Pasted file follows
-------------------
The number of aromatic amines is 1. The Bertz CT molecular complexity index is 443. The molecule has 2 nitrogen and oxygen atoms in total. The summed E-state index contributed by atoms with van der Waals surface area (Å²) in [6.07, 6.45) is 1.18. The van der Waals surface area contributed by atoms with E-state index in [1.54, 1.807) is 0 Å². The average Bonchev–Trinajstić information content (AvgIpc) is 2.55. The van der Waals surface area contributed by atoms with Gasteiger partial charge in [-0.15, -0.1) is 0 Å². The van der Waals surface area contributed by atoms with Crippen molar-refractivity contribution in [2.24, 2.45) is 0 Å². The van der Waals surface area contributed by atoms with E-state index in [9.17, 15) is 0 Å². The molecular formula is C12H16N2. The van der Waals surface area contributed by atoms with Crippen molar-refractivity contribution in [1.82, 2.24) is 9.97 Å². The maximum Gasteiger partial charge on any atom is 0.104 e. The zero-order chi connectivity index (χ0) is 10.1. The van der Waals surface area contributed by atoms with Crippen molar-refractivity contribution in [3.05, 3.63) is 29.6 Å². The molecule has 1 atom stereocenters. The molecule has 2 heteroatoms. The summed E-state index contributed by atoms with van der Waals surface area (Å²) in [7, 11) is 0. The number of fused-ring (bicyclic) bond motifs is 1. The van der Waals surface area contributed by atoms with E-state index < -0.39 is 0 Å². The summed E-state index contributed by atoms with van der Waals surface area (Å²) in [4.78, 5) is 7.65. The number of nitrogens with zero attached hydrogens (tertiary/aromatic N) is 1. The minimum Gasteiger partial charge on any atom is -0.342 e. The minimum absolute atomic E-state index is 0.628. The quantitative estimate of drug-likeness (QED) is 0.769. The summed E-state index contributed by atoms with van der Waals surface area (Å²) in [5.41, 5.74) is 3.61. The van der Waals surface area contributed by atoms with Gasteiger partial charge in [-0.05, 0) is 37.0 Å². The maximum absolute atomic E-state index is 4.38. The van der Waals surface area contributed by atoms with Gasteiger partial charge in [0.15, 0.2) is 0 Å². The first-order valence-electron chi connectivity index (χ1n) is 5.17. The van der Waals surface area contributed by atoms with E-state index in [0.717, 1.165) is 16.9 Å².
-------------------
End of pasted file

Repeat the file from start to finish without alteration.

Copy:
The number of aromatic amines is 1. The Bertz CT molecular complexity index is 443. The molecule has 2 nitrogen and oxygen atoms in total. The summed E-state index contributed by atoms with van der Waals surface area (Å²) in [6.07, 6.45) is 1.18. The van der Waals surface area contributed by atoms with E-state index in [1.54, 1.807) is 0 Å². The average Bonchev–Trinajstić information content (AvgIpc) is 2.55. The van der Waals surface area contributed by atoms with Gasteiger partial charge in [-0.15, -0.1) is 0 Å². The van der Waals surface area contributed by atoms with Crippen molar-refractivity contribution in [2.24, 2.45) is 0 Å². The van der Waals surface area contributed by atoms with E-state index in [9.17, 15) is 0 Å². The molecular formula is C12H16N2. The van der Waals surface area contributed by atoms with Crippen molar-refractivity contribution in [1.82, 2.24) is 9.97 Å². The maximum Gasteiger partial charge on any atom is 0.104 e. The zero-order chi connectivity index (χ0) is 10.1. The van der Waals surface area contributed by atoms with Crippen molar-refractivity contribution in [3.05, 3.63) is 29.6 Å². The molecule has 1 atom stereocenters. The molecule has 2 heteroatoms. The summed E-state index contributed by atoms with van der Waals surface area (Å²) in [7, 11) is 0. The number of fused-ring (bicyclic) bond motifs is 1. The van der Waals surface area contributed by atoms with E-state index < -0.39 is 0 Å². The summed E-state index contributed by atoms with van der Waals surface area (Å²) in [4.78, 5) is 7.65. The number of nitrogens with zero attached hydrogens (tertiary/aromatic N) is 1. The minimum Gasteiger partial charge on any atom is -0.342 e. The minimum absolute atomic E-state index is 0.628. The quantitative estimate of drug-likeness (QED) is 0.769. The summed E-state index contributed by atoms with van der Waals surface area (Å²) in [5.41, 5.74) is 3.61. The van der Waals surface area contributed by atoms with Gasteiger partial charge in [-0.05, 0) is 37.0 Å². The maximum absolute atomic E-state index is 4.38. The van der Waals surface area contributed by atoms with Gasteiger partial charge in [0.15, 0.2) is 0 Å². The first-order valence-electron chi connectivity index (χ1n) is 5.17. The van der Waals surface area contributed by atoms with E-state index in [0.717, 1.165) is 16.9 Å².